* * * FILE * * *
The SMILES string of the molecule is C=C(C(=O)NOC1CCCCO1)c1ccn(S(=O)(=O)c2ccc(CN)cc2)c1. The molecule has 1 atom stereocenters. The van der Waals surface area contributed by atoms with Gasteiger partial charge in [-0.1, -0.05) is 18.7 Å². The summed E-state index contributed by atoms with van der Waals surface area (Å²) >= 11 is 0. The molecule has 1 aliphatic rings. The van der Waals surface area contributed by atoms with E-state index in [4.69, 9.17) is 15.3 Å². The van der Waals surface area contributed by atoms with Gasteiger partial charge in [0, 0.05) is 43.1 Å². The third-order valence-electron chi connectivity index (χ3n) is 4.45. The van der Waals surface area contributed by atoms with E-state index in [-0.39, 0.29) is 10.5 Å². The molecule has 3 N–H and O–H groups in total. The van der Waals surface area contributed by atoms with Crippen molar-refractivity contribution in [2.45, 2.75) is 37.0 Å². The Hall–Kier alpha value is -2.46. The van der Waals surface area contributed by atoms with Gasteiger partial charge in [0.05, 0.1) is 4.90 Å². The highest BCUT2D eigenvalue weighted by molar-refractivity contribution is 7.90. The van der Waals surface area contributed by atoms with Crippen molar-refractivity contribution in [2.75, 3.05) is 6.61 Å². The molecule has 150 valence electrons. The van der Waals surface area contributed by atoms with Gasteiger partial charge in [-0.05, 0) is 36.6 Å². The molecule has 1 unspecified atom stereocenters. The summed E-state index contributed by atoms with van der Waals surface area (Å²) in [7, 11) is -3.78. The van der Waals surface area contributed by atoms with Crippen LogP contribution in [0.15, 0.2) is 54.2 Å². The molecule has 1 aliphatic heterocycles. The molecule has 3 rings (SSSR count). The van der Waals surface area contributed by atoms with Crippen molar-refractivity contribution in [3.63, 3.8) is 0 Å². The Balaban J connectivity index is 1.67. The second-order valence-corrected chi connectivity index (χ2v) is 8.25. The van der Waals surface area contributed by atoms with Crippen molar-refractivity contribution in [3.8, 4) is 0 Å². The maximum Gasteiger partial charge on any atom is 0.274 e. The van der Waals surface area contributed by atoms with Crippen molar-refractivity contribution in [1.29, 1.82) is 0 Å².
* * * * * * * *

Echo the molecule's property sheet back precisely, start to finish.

The SMILES string of the molecule is C=C(C(=O)NOC1CCCCO1)c1ccn(S(=O)(=O)c2ccc(CN)cc2)c1. The molecule has 1 atom stereocenters. The van der Waals surface area contributed by atoms with Gasteiger partial charge in [-0.1, -0.05) is 18.7 Å². The summed E-state index contributed by atoms with van der Waals surface area (Å²) >= 11 is 0. The molecule has 1 aliphatic rings. The van der Waals surface area contributed by atoms with E-state index in [4.69, 9.17) is 15.3 Å². The van der Waals surface area contributed by atoms with Gasteiger partial charge in [0, 0.05) is 43.1 Å². The third-order valence-electron chi connectivity index (χ3n) is 4.45. The van der Waals surface area contributed by atoms with E-state index in [-0.39, 0.29) is 10.5 Å². The molecule has 3 N–H and O–H groups in total. The van der Waals surface area contributed by atoms with Crippen molar-refractivity contribution in [2.45, 2.75) is 37.0 Å². The Hall–Kier alpha value is -2.46. The van der Waals surface area contributed by atoms with Gasteiger partial charge in [0.05, 0.1) is 4.90 Å². The highest BCUT2D eigenvalue weighted by molar-refractivity contribution is 7.90. The van der Waals surface area contributed by atoms with Crippen molar-refractivity contribution in [2.75, 3.05) is 6.61 Å². The molecule has 150 valence electrons. The van der Waals surface area contributed by atoms with Gasteiger partial charge in [-0.05, 0) is 36.6 Å². The molecule has 1 unspecified atom stereocenters. The summed E-state index contributed by atoms with van der Waals surface area (Å²) in [7, 11) is -3.78. The van der Waals surface area contributed by atoms with Crippen LogP contribution in [0.15, 0.2) is 54.2 Å². The molecule has 1 aliphatic heterocycles. The molecule has 3 rings (SSSR count). The van der Waals surface area contributed by atoms with Crippen molar-refractivity contribution in [3.63, 3.8) is 0 Å². The Balaban J connectivity index is 1.67. The second-order valence-corrected chi connectivity index (χ2v) is 8.25. The van der Waals surface area contributed by atoms with Crippen molar-refractivity contribution in [3.8, 4) is 0 Å². The maximum Gasteiger partial charge on any atom is 0.274 e. The van der Waals surface area contributed by atoms with Crippen molar-refractivity contribution in [1.29, 1.82) is 0 Å².